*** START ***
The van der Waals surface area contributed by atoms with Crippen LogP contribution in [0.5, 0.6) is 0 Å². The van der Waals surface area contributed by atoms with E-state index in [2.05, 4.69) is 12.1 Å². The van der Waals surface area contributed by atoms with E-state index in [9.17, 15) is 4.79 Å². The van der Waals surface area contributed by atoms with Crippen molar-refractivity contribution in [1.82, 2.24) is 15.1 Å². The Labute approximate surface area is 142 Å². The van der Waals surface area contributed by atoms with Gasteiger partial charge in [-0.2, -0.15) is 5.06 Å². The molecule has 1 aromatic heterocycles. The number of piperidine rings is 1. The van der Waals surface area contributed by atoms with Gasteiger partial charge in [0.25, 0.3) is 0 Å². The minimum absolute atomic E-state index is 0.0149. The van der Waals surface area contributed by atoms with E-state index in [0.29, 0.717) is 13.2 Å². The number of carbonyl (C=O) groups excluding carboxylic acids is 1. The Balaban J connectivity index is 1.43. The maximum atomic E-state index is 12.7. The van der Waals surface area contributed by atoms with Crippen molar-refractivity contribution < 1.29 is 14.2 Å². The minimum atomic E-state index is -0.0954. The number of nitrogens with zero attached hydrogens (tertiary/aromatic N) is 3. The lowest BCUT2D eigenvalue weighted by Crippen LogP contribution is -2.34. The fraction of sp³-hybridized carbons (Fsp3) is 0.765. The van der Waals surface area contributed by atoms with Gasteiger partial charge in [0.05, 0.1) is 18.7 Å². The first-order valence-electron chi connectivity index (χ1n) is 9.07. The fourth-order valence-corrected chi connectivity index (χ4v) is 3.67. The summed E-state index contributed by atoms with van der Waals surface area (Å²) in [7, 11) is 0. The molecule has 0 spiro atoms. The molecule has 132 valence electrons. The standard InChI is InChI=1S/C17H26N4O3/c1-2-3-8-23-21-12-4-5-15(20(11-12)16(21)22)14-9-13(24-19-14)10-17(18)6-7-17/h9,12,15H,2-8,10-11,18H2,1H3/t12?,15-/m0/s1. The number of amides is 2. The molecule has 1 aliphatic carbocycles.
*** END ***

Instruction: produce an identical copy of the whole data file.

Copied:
The van der Waals surface area contributed by atoms with Crippen LogP contribution in [0.5, 0.6) is 0 Å². The van der Waals surface area contributed by atoms with E-state index in [2.05, 4.69) is 12.1 Å². The van der Waals surface area contributed by atoms with E-state index in [9.17, 15) is 4.79 Å². The van der Waals surface area contributed by atoms with Crippen molar-refractivity contribution in [1.82, 2.24) is 15.1 Å². The Labute approximate surface area is 142 Å². The van der Waals surface area contributed by atoms with Gasteiger partial charge in [-0.2, -0.15) is 5.06 Å². The molecule has 1 aromatic heterocycles. The number of piperidine rings is 1. The van der Waals surface area contributed by atoms with Gasteiger partial charge in [0.25, 0.3) is 0 Å². The minimum absolute atomic E-state index is 0.0149. The van der Waals surface area contributed by atoms with E-state index in [0.29, 0.717) is 13.2 Å². The number of carbonyl (C=O) groups excluding carboxylic acids is 1. The Balaban J connectivity index is 1.43. The maximum atomic E-state index is 12.7. The van der Waals surface area contributed by atoms with Crippen molar-refractivity contribution < 1.29 is 14.2 Å². The minimum atomic E-state index is -0.0954. The number of nitrogens with zero attached hydrogens (tertiary/aromatic N) is 3. The lowest BCUT2D eigenvalue weighted by Crippen LogP contribution is -2.34. The fraction of sp³-hybridized carbons (Fsp3) is 0.765. The van der Waals surface area contributed by atoms with Gasteiger partial charge in [0.05, 0.1) is 18.7 Å². The first-order valence-electron chi connectivity index (χ1n) is 9.07. The fourth-order valence-corrected chi connectivity index (χ4v) is 3.67. The summed E-state index contributed by atoms with van der Waals surface area (Å²) in [7, 11) is 0. The molecule has 0 spiro atoms. The molecule has 132 valence electrons. The standard InChI is InChI=1S/C17H26N4O3/c1-2-3-8-23-21-12-4-5-15(20(11-12)16(21)22)14-9-13(24-19-14)10-17(18)6-7-17/h9,12,15H,2-8,10-11,18H2,1H3/t12?,15-/m0/s1. The number of amides is 2. The molecule has 1 aliphatic carbocycles.